Win24–1United States Randall BaileyUD122012-10-20United States Barclays Center, Brooklyn, New YorkWon IBF Welterweight title.
Win23–1Argentina Marcos MaidanaUD102012-02-25United States Scottrade Center, St. Louis, Missouri
Win22–1Argentina Lucas MatthysseSD102011-06-25United States The Family Arena, St. Charles, Missouri
Loss21–1United States Timothy BradleyTD10 (12), 3:002011-01-29United States Silverdome, Pontiac, MichiganLost WBC Light Welterweight title.
For WBO Light Welterweight title.
Win21–0Ukraine Andreas KotelnikUD122010-08-07United States Scottrade Center, St. Louis, MissouriRetained IBF and WBC Light Welterweight titles.
Win20–0Colombia Juan UrangoTKO8 (12), 1:122010-03-06United States Mohegan Sun, Uncasville, ConnecticutRetained WBC Light Welterweight title.
Won IBF Light Welterweight title.
Win19–0United Kingdom Junior WitterRTD8 (12), 3:002009-08-01United States Agua Caliente, Rancho Mirage, CaliforniaWon vacant WBC Light Welterweight title.
Win18–0United States Jesus RodriguezKO9 (10), 0:582009-04-24United States Scottrade Center, St. Louis, Missouri
Win17–0United States Christopher FernandezRTD3 (8), 3:002008-12-11United States Prudential Center, Newark, New Jersey
Win16–0South Korea Sun-Haeng LeeTKO4 (10), 0:192008-11-07China Sichuan Gymnasium, Chengdu
Win15–0Panama Miguel CallistUD122008-03-27United States Scottrade Center, St. Louis, MissouriRetained WBC Continental Americas Light Welterweight title.
Win14–0United States DeMarcus CorleyUD122008-01-19United States Madison Square Garden, New York, New YorkWon vacant WBC Continental Americas Light Welterweight title.
Win13–0United States Cory PetersonTKO1 (8), 2:592007-10-13United States Sears Centre, Hoffman Estates, Illinois
Win12–0United States Marcus LuckKO3 (8), 1:242007-07-07United States Harbour Yard Arena, Bridgeport, Connecticut
Win11–0United States Scott BallKO7 (8), 0:592007-03-02United States Belterra, Florence, Indiana
Win10–0United States Maximino CuevasTKO4 (4), 2:022007-01-06United States Seminole Hard Rock, Hollywood, Florida
Win9–0United States Tyler ZiolkowskiTKO1 (10), 2:402006-07-08United States Savvis Center, St. Louis, MissouriWon WBC Youth World Light Welterweight title.
Win8–0United States Seth HebenstreitUD62006-03-09United States The Spott, St. Louis, Missouri
Win7–0United States Kelly WrightUD62005-10-21United States Savvis Center, St. Louis, Missouri
Win6–0United States Christian NashTKO2 (4), 2:282005-09-30United States Noa Noa Night Club, Stone Park, Illinois
Win5–0United States John RudolphTKO3 (4), 1:012005-06-02United States The Family Arena, St. Charles, Missouri
Win4–0Dominican Republic Felix LoraUD62005-05-21United States United Center, Chicago, Illinois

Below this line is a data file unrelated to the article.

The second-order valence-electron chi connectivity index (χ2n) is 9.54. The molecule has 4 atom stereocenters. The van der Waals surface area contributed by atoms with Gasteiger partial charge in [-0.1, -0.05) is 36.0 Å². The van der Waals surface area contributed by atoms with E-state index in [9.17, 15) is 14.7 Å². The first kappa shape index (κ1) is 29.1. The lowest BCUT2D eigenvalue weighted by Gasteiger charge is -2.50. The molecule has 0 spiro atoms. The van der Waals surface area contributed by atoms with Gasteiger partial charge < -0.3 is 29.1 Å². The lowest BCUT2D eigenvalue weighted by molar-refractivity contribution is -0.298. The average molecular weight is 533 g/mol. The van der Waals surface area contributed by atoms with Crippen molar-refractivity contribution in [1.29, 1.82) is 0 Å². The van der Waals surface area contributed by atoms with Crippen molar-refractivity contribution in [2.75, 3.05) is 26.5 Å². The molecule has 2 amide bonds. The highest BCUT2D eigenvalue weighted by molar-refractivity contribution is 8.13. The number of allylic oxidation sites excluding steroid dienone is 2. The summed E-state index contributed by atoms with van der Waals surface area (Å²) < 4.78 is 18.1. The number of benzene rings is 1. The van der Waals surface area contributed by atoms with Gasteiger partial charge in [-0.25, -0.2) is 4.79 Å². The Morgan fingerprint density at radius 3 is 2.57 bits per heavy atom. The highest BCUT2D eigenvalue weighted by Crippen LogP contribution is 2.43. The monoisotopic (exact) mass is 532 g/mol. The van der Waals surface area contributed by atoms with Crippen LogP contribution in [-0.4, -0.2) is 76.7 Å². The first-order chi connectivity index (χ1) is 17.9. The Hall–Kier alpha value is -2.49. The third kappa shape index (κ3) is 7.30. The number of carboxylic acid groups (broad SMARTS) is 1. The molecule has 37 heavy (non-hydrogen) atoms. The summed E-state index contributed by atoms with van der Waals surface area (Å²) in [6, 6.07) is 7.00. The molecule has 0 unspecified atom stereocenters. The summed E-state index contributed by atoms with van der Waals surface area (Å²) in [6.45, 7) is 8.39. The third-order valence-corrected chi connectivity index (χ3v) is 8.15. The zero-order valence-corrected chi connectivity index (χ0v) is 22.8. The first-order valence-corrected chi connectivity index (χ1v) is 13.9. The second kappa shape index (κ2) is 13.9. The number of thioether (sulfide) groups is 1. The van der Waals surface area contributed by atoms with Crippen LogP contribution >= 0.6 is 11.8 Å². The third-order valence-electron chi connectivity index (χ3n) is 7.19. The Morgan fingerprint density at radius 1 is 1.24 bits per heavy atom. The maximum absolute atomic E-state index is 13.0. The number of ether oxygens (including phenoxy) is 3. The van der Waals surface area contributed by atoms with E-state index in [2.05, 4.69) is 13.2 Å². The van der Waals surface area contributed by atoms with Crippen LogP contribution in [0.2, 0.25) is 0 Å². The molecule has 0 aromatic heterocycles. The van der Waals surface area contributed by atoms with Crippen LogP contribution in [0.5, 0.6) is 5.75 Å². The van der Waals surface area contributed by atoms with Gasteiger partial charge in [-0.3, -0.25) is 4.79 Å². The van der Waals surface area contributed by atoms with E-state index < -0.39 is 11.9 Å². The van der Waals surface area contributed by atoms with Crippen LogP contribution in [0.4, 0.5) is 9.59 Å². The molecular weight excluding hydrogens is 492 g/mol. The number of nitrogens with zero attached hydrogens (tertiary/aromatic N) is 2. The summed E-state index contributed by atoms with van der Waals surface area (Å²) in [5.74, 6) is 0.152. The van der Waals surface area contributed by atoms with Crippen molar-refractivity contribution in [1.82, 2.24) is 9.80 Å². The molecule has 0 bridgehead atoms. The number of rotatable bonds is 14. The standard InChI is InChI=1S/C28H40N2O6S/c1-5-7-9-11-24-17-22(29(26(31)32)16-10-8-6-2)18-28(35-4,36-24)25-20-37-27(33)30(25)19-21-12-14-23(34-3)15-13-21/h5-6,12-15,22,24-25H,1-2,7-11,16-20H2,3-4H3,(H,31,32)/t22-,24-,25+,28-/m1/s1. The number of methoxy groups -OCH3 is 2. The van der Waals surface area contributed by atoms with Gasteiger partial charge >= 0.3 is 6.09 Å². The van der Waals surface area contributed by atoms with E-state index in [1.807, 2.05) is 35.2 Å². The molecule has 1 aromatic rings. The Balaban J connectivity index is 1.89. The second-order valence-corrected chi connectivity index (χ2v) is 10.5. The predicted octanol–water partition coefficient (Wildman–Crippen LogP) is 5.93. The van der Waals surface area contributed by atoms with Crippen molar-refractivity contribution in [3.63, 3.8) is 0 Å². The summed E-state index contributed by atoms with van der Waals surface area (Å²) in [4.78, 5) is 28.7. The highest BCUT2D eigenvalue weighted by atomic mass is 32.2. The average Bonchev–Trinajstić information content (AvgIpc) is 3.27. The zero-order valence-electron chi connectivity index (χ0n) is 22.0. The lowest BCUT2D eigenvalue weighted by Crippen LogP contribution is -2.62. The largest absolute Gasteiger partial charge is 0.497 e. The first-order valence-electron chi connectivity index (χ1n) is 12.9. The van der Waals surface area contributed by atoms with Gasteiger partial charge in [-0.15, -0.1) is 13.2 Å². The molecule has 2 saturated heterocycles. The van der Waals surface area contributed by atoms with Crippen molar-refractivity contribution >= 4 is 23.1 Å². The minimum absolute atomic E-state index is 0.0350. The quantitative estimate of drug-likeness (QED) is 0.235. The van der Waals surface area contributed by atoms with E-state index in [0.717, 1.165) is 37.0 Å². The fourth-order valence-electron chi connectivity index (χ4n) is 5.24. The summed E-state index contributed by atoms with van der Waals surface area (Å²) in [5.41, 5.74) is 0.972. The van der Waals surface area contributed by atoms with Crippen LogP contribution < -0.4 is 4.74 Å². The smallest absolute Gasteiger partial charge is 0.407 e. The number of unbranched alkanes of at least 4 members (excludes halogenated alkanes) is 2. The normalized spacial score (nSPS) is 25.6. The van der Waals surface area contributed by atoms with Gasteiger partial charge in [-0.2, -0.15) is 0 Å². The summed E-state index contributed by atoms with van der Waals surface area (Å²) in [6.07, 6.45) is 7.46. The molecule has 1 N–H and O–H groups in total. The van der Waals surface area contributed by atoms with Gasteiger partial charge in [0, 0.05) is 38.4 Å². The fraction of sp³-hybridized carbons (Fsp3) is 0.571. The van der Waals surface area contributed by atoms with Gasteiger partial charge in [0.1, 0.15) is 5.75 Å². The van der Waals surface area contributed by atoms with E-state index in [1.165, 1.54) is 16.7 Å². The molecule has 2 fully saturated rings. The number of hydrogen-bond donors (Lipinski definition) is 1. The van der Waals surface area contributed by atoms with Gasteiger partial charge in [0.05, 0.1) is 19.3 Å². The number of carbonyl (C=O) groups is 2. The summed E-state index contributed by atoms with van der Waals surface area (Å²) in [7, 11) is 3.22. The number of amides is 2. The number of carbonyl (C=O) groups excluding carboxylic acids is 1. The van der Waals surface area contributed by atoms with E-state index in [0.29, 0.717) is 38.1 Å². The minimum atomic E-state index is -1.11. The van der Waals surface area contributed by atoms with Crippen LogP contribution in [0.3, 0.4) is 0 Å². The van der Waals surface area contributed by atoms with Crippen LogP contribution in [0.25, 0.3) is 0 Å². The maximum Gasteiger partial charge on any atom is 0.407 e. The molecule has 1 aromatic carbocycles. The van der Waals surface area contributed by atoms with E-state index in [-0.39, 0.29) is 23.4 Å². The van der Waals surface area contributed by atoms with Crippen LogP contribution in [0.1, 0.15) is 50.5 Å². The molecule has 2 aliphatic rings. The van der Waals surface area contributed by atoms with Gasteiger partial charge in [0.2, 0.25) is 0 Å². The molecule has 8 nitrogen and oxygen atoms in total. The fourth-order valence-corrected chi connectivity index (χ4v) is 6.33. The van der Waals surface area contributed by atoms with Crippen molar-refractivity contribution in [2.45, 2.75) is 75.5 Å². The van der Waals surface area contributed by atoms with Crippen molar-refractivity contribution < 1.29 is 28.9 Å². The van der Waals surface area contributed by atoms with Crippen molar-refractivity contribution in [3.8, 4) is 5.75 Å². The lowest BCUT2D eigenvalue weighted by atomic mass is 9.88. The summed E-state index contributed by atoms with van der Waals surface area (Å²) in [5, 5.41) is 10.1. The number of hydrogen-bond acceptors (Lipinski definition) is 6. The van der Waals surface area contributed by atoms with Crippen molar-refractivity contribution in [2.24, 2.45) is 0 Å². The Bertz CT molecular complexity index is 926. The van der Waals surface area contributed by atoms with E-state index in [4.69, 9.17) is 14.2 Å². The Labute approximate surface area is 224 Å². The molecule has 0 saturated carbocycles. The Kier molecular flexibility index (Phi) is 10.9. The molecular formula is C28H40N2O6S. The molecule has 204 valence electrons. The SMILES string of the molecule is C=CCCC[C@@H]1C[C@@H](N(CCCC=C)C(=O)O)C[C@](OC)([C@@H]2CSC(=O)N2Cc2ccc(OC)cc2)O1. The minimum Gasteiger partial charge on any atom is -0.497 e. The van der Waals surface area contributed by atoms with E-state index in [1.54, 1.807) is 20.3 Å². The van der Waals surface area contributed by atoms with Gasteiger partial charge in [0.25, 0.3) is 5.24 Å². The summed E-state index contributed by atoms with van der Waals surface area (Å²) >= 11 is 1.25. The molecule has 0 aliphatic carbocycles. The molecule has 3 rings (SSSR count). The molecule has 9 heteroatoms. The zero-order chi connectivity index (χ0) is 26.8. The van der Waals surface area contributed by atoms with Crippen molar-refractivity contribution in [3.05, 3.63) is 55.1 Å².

Win3–0Mexico Donovan CastanedaUD62005-02-05United States Savvis Center, St. Louis, Missouri
Win2–0United States Karl HunterUD42004-06-03United States Ambassador Club, St. Louis, Missouri
Win1–0United States Vincent TorresTKO1 (4)2004-05-20United States Kewadin Casino, Sault Ste. Marie, MichiganProfessional debut.

References[edit]

  1. ^ "Devon Alexander escaped streets of St. Louis to become a champion". SportsIllustrated.cnn.com. 2010-03-03. Retrieved 2010-03-15. 
  2. ^ a b "Alexander Not Letting Praise Get To His Head". Espn.com. 2010-03-05. Retrieved 2010-03-06. 
  3. ^ a b "Devon Alexander rises from mean streets to become world champ". CanadaEast.com. 2010-03-05. Retrieved 2010-03-06. 
  4. ^ a b Donovan, Jake (2008-01-18). "New School Pick of the Week: Devon Alexander". BoxingScene.com. Retrieved 2008-01-23. 
  5. ^ a b c "Devon Alexander Profile". BoxingNews24.com. 2008-01-14. Retrieved 2008-01-23. 
  6. ^ "Alexander Decisions Corley, Collazo Defeats Barros". BoxingNews24.com. 2008-01-21. Retrieved 2008-01-23. 
  7. ^ "The Matador: Alexander Unified Champion". HBO.com. 2010-03-06. Retrieved 2010-03-16. 
  8. ^ a b http://boxrec.com/list_bouts.php?human_id=254834&cat=boxer
  9. ^ http://espn.go.com/blog/dan-rafael/post/_/id/1804/love-valenzuela-elevated-to-co-main-event
  10. ^ Sky Sports http://www1.skysports.com/boxing/news/12183/9063411/shawn-porter-claims-ibf-welterweight-belt-paulie-malignaggi-wins-battle-of-brooklyn |url= missing title (help). 

10. http://www.dailymail.co.uk/sport/boxing/article-2334650/Amir-Khan-v-Devon-Alexander-world-title-Dubai-December.html

Further reading[edit]

External links[edit]

Awards and achievements
Vacant
Title last held by
Timothy Bradley
WBC Super Lightweight Champion
August 1, 2009 – January 29, 2011
Succeeded by
Timothy Bradley
Preceded by
Juan Urango
IBF Junior Welterweight Champion
March 6, 2010 – October 22, 2010
Stripped
Vacant
Title next held by
Zab Judah
Preceded by
Randall Bailey
IBF Welterweight Champion
October 20, 2012 – December 7, 2013
Succeeded by
Shawn Porter